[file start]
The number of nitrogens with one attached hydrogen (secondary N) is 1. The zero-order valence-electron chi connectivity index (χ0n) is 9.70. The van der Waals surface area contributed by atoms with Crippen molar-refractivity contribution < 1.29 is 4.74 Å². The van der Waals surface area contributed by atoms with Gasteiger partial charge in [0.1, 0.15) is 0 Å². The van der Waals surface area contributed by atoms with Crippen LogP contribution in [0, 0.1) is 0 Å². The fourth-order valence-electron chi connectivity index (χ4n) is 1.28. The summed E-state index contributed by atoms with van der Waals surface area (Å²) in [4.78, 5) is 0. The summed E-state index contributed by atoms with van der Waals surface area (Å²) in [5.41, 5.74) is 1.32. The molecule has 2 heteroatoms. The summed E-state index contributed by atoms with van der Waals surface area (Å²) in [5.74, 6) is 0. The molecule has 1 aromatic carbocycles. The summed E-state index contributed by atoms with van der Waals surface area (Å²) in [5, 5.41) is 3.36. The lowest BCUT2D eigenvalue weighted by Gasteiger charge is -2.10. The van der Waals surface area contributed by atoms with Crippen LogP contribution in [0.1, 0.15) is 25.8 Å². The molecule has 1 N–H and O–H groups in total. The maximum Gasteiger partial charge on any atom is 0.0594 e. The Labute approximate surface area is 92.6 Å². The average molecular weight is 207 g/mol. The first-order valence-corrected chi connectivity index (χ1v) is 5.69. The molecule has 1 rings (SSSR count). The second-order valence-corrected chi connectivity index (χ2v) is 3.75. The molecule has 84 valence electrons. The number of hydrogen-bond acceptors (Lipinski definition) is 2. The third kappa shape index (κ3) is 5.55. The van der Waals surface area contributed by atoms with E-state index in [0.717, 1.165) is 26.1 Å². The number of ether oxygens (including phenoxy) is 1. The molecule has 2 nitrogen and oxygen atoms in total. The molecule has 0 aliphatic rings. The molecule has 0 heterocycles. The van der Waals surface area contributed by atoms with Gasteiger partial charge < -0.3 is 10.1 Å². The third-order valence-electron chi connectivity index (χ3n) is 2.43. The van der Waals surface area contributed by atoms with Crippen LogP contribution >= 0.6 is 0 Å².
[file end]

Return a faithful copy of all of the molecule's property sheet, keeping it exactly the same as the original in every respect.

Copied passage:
The number of nitrogens with one attached hydrogen (secondary N) is 1. The zero-order valence-electron chi connectivity index (χ0n) is 9.70. The van der Waals surface area contributed by atoms with Crippen molar-refractivity contribution < 1.29 is 4.74 Å². The van der Waals surface area contributed by atoms with Gasteiger partial charge in [0.1, 0.15) is 0 Å². The van der Waals surface area contributed by atoms with Crippen LogP contribution in [0, 0.1) is 0 Å². The fourth-order valence-electron chi connectivity index (χ4n) is 1.28. The summed E-state index contributed by atoms with van der Waals surface area (Å²) in [4.78, 5) is 0. The summed E-state index contributed by atoms with van der Waals surface area (Å²) in [5.41, 5.74) is 1.32. The molecule has 2 heteroatoms. The summed E-state index contributed by atoms with van der Waals surface area (Å²) in [5.74, 6) is 0. The molecule has 1 aromatic carbocycles. The summed E-state index contributed by atoms with van der Waals surface area (Å²) in [5, 5.41) is 3.36. The lowest BCUT2D eigenvalue weighted by Gasteiger charge is -2.10. The van der Waals surface area contributed by atoms with Crippen LogP contribution in [0.1, 0.15) is 25.8 Å². The molecule has 1 N–H and O–H groups in total. The maximum Gasteiger partial charge on any atom is 0.0594 e. The Labute approximate surface area is 92.6 Å². The average molecular weight is 207 g/mol. The first-order valence-corrected chi connectivity index (χ1v) is 5.69. The molecule has 1 rings (SSSR count). The second-order valence-corrected chi connectivity index (χ2v) is 3.75. The molecule has 84 valence electrons. The number of hydrogen-bond acceptors (Lipinski definition) is 2. The third kappa shape index (κ3) is 5.55. The van der Waals surface area contributed by atoms with E-state index in [0.717, 1.165) is 26.1 Å². The number of ether oxygens (including phenoxy) is 1. The molecule has 2 nitrogen and oxygen atoms in total. The molecule has 0 aliphatic rings. The molecule has 0 heterocycles. The van der Waals surface area contributed by atoms with Gasteiger partial charge < -0.3 is 10.1 Å². The third-order valence-electron chi connectivity index (χ3n) is 2.43. The van der Waals surface area contributed by atoms with Crippen LogP contribution >= 0.6 is 0 Å².